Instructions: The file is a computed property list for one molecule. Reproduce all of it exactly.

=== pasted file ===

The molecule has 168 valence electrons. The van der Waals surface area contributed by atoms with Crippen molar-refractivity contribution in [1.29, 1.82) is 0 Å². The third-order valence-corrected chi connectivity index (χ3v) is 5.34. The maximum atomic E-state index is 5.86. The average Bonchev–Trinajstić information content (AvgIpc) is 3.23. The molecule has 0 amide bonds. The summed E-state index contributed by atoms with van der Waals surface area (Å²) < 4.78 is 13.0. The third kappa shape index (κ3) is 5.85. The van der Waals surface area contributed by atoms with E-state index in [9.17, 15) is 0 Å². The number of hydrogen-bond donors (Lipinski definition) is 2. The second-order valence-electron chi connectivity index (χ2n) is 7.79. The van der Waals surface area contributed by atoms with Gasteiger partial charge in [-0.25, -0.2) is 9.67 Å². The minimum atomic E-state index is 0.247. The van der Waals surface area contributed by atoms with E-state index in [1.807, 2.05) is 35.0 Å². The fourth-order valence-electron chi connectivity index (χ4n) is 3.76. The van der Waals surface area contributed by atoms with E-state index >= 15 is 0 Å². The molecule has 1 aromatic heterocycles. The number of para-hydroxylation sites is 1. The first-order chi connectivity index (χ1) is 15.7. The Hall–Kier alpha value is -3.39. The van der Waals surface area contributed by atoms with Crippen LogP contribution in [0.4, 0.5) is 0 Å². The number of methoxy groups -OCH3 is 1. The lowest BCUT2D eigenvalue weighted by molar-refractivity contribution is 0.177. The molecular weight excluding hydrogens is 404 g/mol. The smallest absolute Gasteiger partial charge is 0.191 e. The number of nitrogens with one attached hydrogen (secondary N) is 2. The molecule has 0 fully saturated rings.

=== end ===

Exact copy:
The molecule has 168 valence electrons. The van der Waals surface area contributed by atoms with Crippen molar-refractivity contribution in [1.29, 1.82) is 0 Å². The third-order valence-corrected chi connectivity index (χ3v) is 5.34. The maximum atomic E-state index is 5.86. The average Bonchev–Trinajstić information content (AvgIpc) is 3.23. The molecule has 0 amide bonds. The summed E-state index contributed by atoms with van der Waals surface area (Å²) < 4.78 is 13.0. The third kappa shape index (κ3) is 5.85. The van der Waals surface area contributed by atoms with E-state index in [9.17, 15) is 0 Å². The number of hydrogen-bond donors (Lipinski definition) is 2. The second-order valence-electron chi connectivity index (χ2n) is 7.79. The van der Waals surface area contributed by atoms with Gasteiger partial charge in [-0.25, -0.2) is 9.67 Å². The minimum atomic E-state index is 0.247. The van der Waals surface area contributed by atoms with E-state index in [1.807, 2.05) is 35.0 Å². The fourth-order valence-electron chi connectivity index (χ4n) is 3.76. The van der Waals surface area contributed by atoms with E-state index >= 15 is 0 Å². The molecule has 1 aromatic heterocycles. The number of para-hydroxylation sites is 1. The first-order chi connectivity index (χ1) is 15.7. The Hall–Kier alpha value is -3.39. The van der Waals surface area contributed by atoms with Crippen LogP contribution in [0.4, 0.5) is 0 Å². The number of methoxy groups -OCH3 is 1. The lowest BCUT2D eigenvalue weighted by molar-refractivity contribution is 0.177. The molecular weight excluding hydrogens is 404 g/mol. The smallest absolute Gasteiger partial charge is 0.191 e. The number of nitrogens with one attached hydrogen (secondary N) is 2. The molecule has 0 fully saturated rings.